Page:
Reflections from a Remote Employee
I have worked remotely for the better part of the last ten years of my career – before everyone was doing it. I’ve worked in settings where my entire team was dispersed around the globe and others where I was the outlier. I love every aspect of my work-from-home life – the flexibility, the ability to focus without distraction, AND knowing that on a semi-regular basis, I could gather with my team in the office (or event) to collaborate face-to-face and strengthen relationships with my colleagues.
For others like me, who worked remotely before it was cool, wasn’t it fun when the pandemic allowed everyone to realize how great it was to work at home?
It sure was fun and we were all living our best work-at-home lives…until the inevitable happened. Restrictions are lifted and organizations have a real challenge on their hands. What now?
- Stay remote?
- Call people back to the office?
- Go to a hybrid model?
This is a HUGE challenge that every organization, be it public or private sector, is facing today. I wish I was here to provide answers, alas, I have more questions than answers. What I will do is share my perspectives that reflect conversations that have come up recently in virtually every social or professional setting I’ve been in.
Interestingly, when doing light research for this post, I Googled “Pros and Cons of Remote Working”. The most recent article I found was from early 2022 and, like most articles, focused on the value to the individual. We can all agree that most employees have settled nicely into their remote lifestyle. No commute, improved work/life balance, increased productivity. But what about the organization? There are financial implications like capital costs – what about the office space we own or lease? And more importantly, how will our culture suffer if we’re not side-by-side in the office?
Back to the Office:
There are people who value their time in the office. They thrive on the buzz that an office creates, and they collaborate better when they are face-to-face. Their homes were never designed to include home offices because they never intended to work at home. Many people’s social circles are tied to their work community, and they miss their friends. From an organizational standpoint, this may be the easiest solution, but there is that darned ‘culture’ question again. How will this impact our culture for those people who are thriving in their remote offices and don’t want to come back?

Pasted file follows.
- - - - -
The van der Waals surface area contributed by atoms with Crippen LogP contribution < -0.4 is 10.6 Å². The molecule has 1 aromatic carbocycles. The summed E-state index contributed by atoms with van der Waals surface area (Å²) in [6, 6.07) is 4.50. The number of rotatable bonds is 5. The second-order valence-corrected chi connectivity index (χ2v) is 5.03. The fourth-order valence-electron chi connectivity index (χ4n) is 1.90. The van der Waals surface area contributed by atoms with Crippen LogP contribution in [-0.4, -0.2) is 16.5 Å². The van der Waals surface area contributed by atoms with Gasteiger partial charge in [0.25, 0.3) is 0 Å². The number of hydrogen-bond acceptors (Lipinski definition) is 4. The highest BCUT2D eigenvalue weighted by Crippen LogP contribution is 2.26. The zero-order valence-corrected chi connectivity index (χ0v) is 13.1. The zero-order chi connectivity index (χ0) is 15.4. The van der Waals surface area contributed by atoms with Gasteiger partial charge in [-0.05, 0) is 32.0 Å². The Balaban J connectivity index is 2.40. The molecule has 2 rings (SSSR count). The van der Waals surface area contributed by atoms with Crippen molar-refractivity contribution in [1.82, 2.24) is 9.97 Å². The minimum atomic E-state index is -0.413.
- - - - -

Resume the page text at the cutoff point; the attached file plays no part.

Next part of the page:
The best of both worlds, right? Everyone is happy because everyone gets what they like, right? I suggest it is not. Conversation after conversation tells me that hybrid has been the most problematic. When the world went remote, organizations were able to hire the BEST person for the job, not the person who happened to be closest to the office. So, when employees are now being told that they need to report to the office a couple of days a week, what does that mean for the team members who were hired on the other side of the country? People sit at their desks, in an office they are mandated to be at, and are still in video meetings with their remote counterparts. Who is this benefiting? And what is it doing to our collective corporate cultures?
We are in the middle of a Corporate Culture Revolution
There is no right answer, but one thing is certain, Pandora’s box is open — there is no going back to the ‘before times’. Employees will show their support (or lack thereof) by either showing up to work or finding work with organizations who reflect their preferred workstyle. The organizations who can figure it out the fastest will reap the reward of attracting and retaining the best people – those with shared values – and see success for the long haul.